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If you've never been to Italy, taking an escorted tour that overnights in three of the most popular cities is an excellent way to get an overview of Italian culture, art, cuisine and history.

Especially if you are not familiar with the Italian language, and if you don't want to deal with the hassle of making your own hotel and transportation arrangements, escorted travel is the way to go.

On an escorted tour of Italy, you'll travel with like-minded passengers and with a tour director who will guide you along every step of the way. Along with knowledgeable local guides, your tour director will offer entertaining commentary about Italy's world-famous art and architecture, as well as its current events and culture.

Built into the itinerary of all escorted tours is free time for you to spend however you wish -- that might be sipping an espresso at an outdoor cafe in Rome, shopping for leather goods in Florence or snapping photos from the many bridges in Venice.

Here's a look at three of the most popular cities on many escorted-tour itineraries. After you've gotten your introduction to Italy on a tour of these fascinating cities, you might consider an in-depth look at Sicily, a resort stay in coastal Sorrento or a faith-based tour of the country's most well-known religious sites.

 

Rome

St. Peter's Square and Basilica
Most escorted tours to Rome include at least a half day of sightseeing to help orient you to the capital city and introduce you to some of the most famous sights: St. Peter?s Square and Basilica, the Vatican Museums and the Sistine Chapel, the Colosseum and the Roman Forum.

While visits to Rome's many historic monuments are all memorable, particularly poignant is a visit to St. Peter's Square and Basilica, the Vatican Museums and the Sistine Chapel. The Vatican, a worldwide symbol of Christianity, is the largest church on the planet. Its size and splendor is simply awe-inspiring. Reach the dome (or cupola), designed by Michelangelo, by walking up 330 steps--you will be rewarded with a stunning view of Rome and the square below. The Vatican Museum houses the works of some of the most illustrious artists of all time.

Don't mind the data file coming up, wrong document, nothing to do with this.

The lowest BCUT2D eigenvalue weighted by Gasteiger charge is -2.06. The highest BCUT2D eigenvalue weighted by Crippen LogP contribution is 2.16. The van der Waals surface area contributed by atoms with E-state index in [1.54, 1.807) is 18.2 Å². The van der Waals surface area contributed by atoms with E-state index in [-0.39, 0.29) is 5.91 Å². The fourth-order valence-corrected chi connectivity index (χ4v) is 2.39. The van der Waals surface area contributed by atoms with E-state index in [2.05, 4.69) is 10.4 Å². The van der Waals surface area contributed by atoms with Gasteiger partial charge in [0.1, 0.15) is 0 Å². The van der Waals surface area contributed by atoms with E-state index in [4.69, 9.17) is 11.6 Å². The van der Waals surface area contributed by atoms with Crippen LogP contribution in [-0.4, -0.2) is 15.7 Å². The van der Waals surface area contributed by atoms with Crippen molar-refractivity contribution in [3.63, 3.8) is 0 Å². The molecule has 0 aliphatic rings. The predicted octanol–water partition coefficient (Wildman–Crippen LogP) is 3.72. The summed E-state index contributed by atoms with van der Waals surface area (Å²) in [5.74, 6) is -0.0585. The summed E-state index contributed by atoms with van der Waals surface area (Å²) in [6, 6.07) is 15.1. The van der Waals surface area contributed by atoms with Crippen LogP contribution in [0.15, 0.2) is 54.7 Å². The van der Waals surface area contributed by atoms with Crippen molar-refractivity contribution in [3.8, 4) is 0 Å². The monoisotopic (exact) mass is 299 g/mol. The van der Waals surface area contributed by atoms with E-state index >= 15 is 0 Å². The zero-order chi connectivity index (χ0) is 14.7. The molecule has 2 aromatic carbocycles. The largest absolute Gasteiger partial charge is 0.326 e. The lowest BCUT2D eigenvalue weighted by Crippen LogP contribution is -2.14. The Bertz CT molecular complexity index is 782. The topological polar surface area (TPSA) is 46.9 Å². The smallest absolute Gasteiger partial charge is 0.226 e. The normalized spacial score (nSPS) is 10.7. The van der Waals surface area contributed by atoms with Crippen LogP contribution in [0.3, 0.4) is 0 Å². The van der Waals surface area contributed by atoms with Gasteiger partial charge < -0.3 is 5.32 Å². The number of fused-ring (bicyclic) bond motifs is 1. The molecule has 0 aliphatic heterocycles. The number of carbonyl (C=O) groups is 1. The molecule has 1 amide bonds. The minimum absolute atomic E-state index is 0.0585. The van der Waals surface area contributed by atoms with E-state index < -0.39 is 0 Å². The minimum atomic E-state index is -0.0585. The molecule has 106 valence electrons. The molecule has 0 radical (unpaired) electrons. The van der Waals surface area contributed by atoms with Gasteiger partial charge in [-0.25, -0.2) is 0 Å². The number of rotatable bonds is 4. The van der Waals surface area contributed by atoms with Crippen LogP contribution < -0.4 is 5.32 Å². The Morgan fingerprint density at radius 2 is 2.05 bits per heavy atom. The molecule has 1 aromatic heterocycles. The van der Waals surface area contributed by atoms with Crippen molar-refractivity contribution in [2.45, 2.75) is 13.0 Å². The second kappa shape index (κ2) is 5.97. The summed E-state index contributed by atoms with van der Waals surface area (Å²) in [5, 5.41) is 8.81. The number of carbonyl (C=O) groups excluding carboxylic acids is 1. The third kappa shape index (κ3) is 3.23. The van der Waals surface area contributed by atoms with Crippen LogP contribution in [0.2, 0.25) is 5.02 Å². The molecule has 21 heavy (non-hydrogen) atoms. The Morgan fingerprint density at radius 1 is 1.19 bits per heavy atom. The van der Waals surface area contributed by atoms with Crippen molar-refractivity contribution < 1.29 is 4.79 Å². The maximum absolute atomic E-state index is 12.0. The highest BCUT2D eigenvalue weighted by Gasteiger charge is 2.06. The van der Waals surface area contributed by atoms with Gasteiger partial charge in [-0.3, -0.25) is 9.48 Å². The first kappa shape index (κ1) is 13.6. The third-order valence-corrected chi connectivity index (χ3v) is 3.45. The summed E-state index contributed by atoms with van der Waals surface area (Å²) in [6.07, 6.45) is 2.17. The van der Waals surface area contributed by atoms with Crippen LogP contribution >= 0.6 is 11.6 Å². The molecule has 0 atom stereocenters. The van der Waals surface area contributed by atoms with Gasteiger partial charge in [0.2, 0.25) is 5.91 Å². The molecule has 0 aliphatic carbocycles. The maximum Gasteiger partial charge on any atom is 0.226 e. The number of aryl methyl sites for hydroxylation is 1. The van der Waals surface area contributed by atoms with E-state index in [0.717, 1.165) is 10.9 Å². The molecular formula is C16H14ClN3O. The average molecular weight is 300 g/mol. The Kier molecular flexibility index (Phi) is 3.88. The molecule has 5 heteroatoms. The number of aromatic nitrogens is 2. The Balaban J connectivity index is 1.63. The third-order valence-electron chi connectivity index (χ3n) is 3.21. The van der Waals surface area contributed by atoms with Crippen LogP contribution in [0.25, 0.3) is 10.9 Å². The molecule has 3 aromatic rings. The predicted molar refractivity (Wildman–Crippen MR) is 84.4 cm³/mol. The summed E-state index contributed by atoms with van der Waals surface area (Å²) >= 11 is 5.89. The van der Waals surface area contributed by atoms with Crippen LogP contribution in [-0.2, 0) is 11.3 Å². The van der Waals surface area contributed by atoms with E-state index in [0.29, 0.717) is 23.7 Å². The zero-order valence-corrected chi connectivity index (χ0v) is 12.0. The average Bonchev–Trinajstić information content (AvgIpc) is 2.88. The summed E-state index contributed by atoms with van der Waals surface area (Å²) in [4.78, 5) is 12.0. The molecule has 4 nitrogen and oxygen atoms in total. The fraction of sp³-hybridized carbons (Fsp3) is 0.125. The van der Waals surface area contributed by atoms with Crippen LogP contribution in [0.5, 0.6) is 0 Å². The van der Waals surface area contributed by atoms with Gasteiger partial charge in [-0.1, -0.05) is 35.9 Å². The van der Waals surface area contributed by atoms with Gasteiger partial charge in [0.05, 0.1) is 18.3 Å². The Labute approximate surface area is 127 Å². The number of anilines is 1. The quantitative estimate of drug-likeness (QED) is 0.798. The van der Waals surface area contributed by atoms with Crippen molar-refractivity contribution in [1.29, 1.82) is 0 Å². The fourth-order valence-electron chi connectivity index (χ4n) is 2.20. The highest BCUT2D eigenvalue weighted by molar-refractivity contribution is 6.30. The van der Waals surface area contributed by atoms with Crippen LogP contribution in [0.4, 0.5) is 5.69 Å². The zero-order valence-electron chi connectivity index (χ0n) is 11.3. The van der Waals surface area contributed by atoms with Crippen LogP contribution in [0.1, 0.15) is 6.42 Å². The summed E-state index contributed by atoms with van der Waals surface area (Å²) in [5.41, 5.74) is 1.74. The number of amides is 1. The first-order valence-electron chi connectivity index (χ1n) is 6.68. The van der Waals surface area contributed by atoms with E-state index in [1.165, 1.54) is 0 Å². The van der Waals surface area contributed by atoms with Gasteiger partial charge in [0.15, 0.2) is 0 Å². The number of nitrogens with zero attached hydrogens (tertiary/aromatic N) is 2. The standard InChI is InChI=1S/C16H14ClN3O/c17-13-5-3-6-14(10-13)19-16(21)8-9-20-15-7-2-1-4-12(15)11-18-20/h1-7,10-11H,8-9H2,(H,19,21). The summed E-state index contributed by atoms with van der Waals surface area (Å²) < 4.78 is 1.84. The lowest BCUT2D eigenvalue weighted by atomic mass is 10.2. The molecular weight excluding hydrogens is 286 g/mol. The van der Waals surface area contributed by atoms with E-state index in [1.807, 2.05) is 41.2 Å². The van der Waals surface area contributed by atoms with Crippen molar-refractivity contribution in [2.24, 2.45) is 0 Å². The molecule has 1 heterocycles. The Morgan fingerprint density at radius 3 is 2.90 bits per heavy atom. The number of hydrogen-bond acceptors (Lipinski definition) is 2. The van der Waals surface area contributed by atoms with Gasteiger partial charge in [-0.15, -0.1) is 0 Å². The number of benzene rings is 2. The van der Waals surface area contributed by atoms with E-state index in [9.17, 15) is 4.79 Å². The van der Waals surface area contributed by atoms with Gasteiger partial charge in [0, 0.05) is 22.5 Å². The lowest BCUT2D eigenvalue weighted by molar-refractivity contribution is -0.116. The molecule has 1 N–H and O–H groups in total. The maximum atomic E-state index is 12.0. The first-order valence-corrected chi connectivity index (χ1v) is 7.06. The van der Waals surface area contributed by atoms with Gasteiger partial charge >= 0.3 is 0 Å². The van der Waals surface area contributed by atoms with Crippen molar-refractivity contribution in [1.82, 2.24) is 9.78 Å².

Florence

Michelangelo's David

Florence is all about Italian art and architecture. According to UNESCO, Italy has 60 percent of the world's most important works of art -- and more than half of those are located in Florence. The arts flourished in Florence between the 13th and 16th century, and the Italian Renaissance began here when Brunelleschi completed work on the huge dome on Florence's Cathedral, known simply as the Duomo.

Simply walking through town is like strolling through a living history museum, with its public works of art, sculptures and fountains in the various squares (or piazzas). One must-see visit is to the Academy of Fine Arts which features Michelangelo's celebrated sculpture of David. Perhaps Florence's most famous museum is the Uffizi, which showcases art by Botticelli, Leonardo da Vinci, Michelangelo, Titan and Rubens. After a day of sightseeing, enjoy the local Tuscan cuisine at any one of hundreds of wonderful Florentine restaurants, and be sure to top off your meal in Florence with delectable Italian ice cream called gelato.

 

Venice

Gondolier on Venice's Grand Canal

Wonderfully romantic, Venice is known throughout the world for its network of more than 100 canals. Many visiting tourists take a gondola ride on the canal--what a great souvenir photograph to bring home!

Otherwise, important sights include St. Mark's Square (watch out for pigeons!) and the nearby Basilica; ornate Doge's Palace, once home to the city's aristocrats; the sixteenth-century Bridge of Sighs and the palace prisons. Venice is also known for its hand-blown glass; you can visit a local factory to watch the artisans at work.